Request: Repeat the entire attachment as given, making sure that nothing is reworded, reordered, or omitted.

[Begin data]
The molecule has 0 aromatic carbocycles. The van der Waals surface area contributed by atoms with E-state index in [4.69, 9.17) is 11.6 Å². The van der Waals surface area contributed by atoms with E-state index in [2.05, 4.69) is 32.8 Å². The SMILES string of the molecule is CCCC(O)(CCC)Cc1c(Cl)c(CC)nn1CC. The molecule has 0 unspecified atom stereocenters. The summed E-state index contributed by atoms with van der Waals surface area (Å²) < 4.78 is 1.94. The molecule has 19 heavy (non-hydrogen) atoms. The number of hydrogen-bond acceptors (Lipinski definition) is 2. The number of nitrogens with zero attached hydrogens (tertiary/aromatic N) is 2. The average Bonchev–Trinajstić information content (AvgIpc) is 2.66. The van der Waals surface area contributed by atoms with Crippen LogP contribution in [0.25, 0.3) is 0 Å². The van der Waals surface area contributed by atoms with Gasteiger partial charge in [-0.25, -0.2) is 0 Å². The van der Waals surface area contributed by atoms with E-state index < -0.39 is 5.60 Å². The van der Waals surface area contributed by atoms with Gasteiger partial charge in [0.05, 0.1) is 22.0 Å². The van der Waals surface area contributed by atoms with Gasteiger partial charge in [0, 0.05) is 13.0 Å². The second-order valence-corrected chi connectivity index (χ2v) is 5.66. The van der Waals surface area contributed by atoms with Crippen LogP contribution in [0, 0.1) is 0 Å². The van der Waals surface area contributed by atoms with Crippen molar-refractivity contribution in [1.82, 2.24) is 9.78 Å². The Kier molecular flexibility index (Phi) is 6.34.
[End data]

The molecule has 0 aromatic carbocycles. The van der Waals surface area contributed by atoms with E-state index in [4.69, 9.17) is 11.6 Å². The van der Waals surface area contributed by atoms with E-state index in [2.05, 4.69) is 32.8 Å². The SMILES string of the molecule is CCCC(O)(CCC)Cc1c(Cl)c(CC)nn1CC. The molecule has 0 unspecified atom stereocenters. The summed E-state index contributed by atoms with van der Waals surface area (Å²) < 4.78 is 1.94. The molecule has 19 heavy (non-hydrogen) atoms. The number of hydrogen-bond acceptors (Lipinski definition) is 2. The number of nitrogens with zero attached hydrogens (tertiary/aromatic N) is 2. The average Bonchev–Trinajstić information content (AvgIpc) is 2.66. The van der Waals surface area contributed by atoms with Crippen LogP contribution in [0.25, 0.3) is 0 Å². The van der Waals surface area contributed by atoms with Gasteiger partial charge in [-0.25, -0.2) is 0 Å². The van der Waals surface area contributed by atoms with E-state index < -0.39 is 5.60 Å². The van der Waals surface area contributed by atoms with Gasteiger partial charge in [0.05, 0.1) is 22.0 Å². The van der Waals surface area contributed by atoms with Gasteiger partial charge in [0, 0.05) is 13.0 Å². The second-order valence-corrected chi connectivity index (χ2v) is 5.66. The van der Waals surface area contributed by atoms with Crippen LogP contribution in [0, 0.1) is 0 Å². The van der Waals surface area contributed by atoms with Crippen molar-refractivity contribution in [1.82, 2.24) is 9.78 Å². The Kier molecular flexibility index (Phi) is 6.34.